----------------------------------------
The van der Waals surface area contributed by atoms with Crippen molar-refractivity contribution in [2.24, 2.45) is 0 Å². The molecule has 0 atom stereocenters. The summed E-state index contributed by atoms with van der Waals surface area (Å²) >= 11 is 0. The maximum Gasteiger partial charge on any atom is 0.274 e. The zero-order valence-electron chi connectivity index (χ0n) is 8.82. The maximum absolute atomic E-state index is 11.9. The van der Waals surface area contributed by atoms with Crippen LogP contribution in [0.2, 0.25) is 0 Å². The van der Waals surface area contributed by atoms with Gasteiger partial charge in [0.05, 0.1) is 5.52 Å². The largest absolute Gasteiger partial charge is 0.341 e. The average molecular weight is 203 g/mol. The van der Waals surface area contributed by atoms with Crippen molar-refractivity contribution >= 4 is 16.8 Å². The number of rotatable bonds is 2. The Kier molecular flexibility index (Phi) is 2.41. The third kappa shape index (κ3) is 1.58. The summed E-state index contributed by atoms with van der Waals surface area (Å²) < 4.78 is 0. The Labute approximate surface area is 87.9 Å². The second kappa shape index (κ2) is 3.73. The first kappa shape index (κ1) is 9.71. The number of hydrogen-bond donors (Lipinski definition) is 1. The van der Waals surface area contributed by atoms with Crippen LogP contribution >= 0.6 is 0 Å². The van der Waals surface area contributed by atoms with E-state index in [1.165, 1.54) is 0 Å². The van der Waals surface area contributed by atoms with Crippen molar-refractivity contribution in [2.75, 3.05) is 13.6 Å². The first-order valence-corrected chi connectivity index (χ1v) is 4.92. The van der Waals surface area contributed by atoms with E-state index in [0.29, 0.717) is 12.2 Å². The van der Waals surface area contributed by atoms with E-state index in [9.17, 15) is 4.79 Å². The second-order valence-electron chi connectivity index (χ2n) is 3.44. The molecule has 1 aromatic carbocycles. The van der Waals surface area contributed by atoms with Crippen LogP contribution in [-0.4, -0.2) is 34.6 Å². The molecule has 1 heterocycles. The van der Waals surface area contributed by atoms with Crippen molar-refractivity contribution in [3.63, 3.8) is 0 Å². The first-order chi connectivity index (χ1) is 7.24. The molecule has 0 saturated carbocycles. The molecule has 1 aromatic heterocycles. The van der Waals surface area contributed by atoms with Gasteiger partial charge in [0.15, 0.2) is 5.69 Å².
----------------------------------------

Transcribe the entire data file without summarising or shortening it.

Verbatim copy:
The van der Waals surface area contributed by atoms with Crippen molar-refractivity contribution in [2.24, 2.45) is 0 Å². The molecule has 0 atom stereocenters. The summed E-state index contributed by atoms with van der Waals surface area (Å²) >= 11 is 0. The maximum Gasteiger partial charge on any atom is 0.274 e. The zero-order valence-electron chi connectivity index (χ0n) is 8.82. The maximum absolute atomic E-state index is 11.9. The van der Waals surface area contributed by atoms with Crippen LogP contribution in [0.2, 0.25) is 0 Å². The van der Waals surface area contributed by atoms with Gasteiger partial charge in [0.05, 0.1) is 5.52 Å². The largest absolute Gasteiger partial charge is 0.341 e. The average molecular weight is 203 g/mol. The van der Waals surface area contributed by atoms with Crippen molar-refractivity contribution >= 4 is 16.8 Å². The number of rotatable bonds is 2. The Kier molecular flexibility index (Phi) is 2.41. The third kappa shape index (κ3) is 1.58. The summed E-state index contributed by atoms with van der Waals surface area (Å²) < 4.78 is 0. The Labute approximate surface area is 87.9 Å². The second kappa shape index (κ2) is 3.73. The first kappa shape index (κ1) is 9.71. The number of hydrogen-bond donors (Lipinski definition) is 1. The van der Waals surface area contributed by atoms with Crippen LogP contribution >= 0.6 is 0 Å². The van der Waals surface area contributed by atoms with E-state index in [1.165, 1.54) is 0 Å². The van der Waals surface area contributed by atoms with Crippen molar-refractivity contribution in [2.75, 3.05) is 13.6 Å². The first-order valence-corrected chi connectivity index (χ1v) is 4.92. The van der Waals surface area contributed by atoms with E-state index in [0.29, 0.717) is 12.2 Å². The van der Waals surface area contributed by atoms with E-state index in [9.17, 15) is 4.79 Å². The second-order valence-electron chi connectivity index (χ2n) is 3.44. The molecule has 1 aromatic carbocycles. The van der Waals surface area contributed by atoms with Crippen LogP contribution in [-0.4, -0.2) is 34.6 Å². The molecule has 1 heterocycles. The van der Waals surface area contributed by atoms with Crippen molar-refractivity contribution in [3.63, 3.8) is 0 Å². The first-order chi connectivity index (χ1) is 7.24. The molecule has 0 saturated carbocycles. The molecule has 1 aromatic heterocycles. The van der Waals surface area contributed by atoms with Gasteiger partial charge in [0.15, 0.2) is 5.69 Å².